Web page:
Owning a practice has been an eye-opening experience for Kindblade. “I had no idea the things my previous employer was doing to give me a paycheck every two weeks,” she says. “I have a whole new appreciation!”
But Kindblade says the hard work is worth it to her. “I love it,” she adds. “I know that whatever I put into my business, I’ll get out of it. It’s very rewarding.”
Kristin Reisinger, MS, RD, CSSD, private practice owner
Kristin Reisinger took a bit of a different path since she became an RD after building a practice. She began her graduate studies in nutrition to become an RD and enhance an already successful personal training business. Reisinger says becoming an RD has only helped grow her business by benefiting clients even more.
“My original goal was always to have my own business that would help people transform their bodies through fitness and proper nutrition,” she says.
Though Reisinger already had a successful practice, she says she still held some part-time inpatient and outpatient clinical positions to gain more knowledge and experience in the dietetics field. She believes those experiences helped improve her private practice.
Reisinger considers growing a client base to be one of the biggest challenges of owning a private practice. She says doing some free work for the purpose of getting your name out there and becoming recognized can pay off—but you still have to make money.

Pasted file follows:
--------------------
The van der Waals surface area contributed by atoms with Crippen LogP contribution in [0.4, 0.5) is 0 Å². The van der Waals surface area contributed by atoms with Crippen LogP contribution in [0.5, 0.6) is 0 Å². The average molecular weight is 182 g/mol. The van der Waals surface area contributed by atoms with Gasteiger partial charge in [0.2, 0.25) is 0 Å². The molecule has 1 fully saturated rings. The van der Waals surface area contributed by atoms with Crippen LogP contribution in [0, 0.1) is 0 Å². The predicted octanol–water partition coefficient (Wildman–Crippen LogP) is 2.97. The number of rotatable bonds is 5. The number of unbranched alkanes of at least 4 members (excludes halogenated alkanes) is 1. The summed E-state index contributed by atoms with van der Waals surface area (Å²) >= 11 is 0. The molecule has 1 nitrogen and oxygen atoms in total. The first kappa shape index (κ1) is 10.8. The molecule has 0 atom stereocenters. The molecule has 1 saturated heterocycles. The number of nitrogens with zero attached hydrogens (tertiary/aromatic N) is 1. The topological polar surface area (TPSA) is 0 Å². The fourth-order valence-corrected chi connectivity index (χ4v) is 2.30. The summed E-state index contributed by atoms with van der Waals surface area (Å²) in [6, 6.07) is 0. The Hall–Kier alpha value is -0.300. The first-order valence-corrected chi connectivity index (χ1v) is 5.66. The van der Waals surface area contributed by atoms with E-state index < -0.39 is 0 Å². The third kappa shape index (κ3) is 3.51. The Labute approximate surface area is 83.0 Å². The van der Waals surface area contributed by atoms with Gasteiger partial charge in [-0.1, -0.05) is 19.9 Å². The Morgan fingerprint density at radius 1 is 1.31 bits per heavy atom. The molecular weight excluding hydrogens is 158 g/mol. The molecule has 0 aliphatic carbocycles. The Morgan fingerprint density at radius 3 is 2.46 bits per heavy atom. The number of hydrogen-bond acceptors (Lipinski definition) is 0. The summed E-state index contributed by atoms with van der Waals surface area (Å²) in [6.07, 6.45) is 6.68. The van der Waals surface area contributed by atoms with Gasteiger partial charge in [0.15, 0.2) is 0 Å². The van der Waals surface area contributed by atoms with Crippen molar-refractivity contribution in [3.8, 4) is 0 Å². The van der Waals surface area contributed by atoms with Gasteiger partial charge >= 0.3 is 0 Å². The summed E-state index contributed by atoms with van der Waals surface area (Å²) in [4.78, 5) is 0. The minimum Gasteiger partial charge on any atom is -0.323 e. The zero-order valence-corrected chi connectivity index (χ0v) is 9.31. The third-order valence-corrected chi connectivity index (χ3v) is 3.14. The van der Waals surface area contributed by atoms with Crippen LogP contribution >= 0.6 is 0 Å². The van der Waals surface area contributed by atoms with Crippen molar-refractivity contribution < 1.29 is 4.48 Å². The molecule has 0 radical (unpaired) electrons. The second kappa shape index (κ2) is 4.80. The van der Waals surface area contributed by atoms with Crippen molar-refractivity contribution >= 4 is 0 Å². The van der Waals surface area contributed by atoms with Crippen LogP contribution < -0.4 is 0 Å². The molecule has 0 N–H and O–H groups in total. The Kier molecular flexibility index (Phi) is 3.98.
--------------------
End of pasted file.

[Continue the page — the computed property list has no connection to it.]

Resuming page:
“Doing something part time while building the business is key in order to make extra money to help pay bills or market the business,” she says. “This can result in seven-day-a-week workweeks and long hours. There is no differentiation between weekends and weekdays when you have your own business!”
Like other private practice owners, she says other big challenges include paying out of pocket for health insurance, not getting paid time off, and dealing with slow times of the year when a paycheck might not be as steady. However, she says planning ahead and being organized can help you overcome these challenges. And she says the freedom of owning a business is a huge benefit.
“It’s the freedom to counsel the way you want, schedule as you want, and create your own salary based on how hard you work,” she says. “It’s also the freedom to stay home with your child if they’re sick one day and not have to worry about taking the day off. Developing a good working relationship with clients so you can reschedule if a situation arises is the key.”
Reisinger believes marketing to anyone and everyone is one mistake new private practice owners make. She believes finding a niche can help set you apart from the hundreds of other RDs competing with you for clients. “Specifically, I work with women and weight loss, sports nutrition, and physique development—my specialty—as my background is in fitness and bodybuilding competitions,” says Reisinger. “If you visit my website, I’m not gearing it toward diabetes, heart health, or pediatric nutrition. I set myself apart from other RDs by knowing what I’m good at and what I’m interested in, then the right clientele finds me.”
To RDs just starting out in the private practice world, Reisinger says to “know who you are and what you’re good at.” That will help you target the right clientele and start a successful relationship with that base. “Represent yourself professionally and work hard,” she adds. “It’s definitely not easy to develop and maintain your own practice, but the hard work does pay off.”
— Lindsey Getz is a freelance writer based in Royersford, Pa.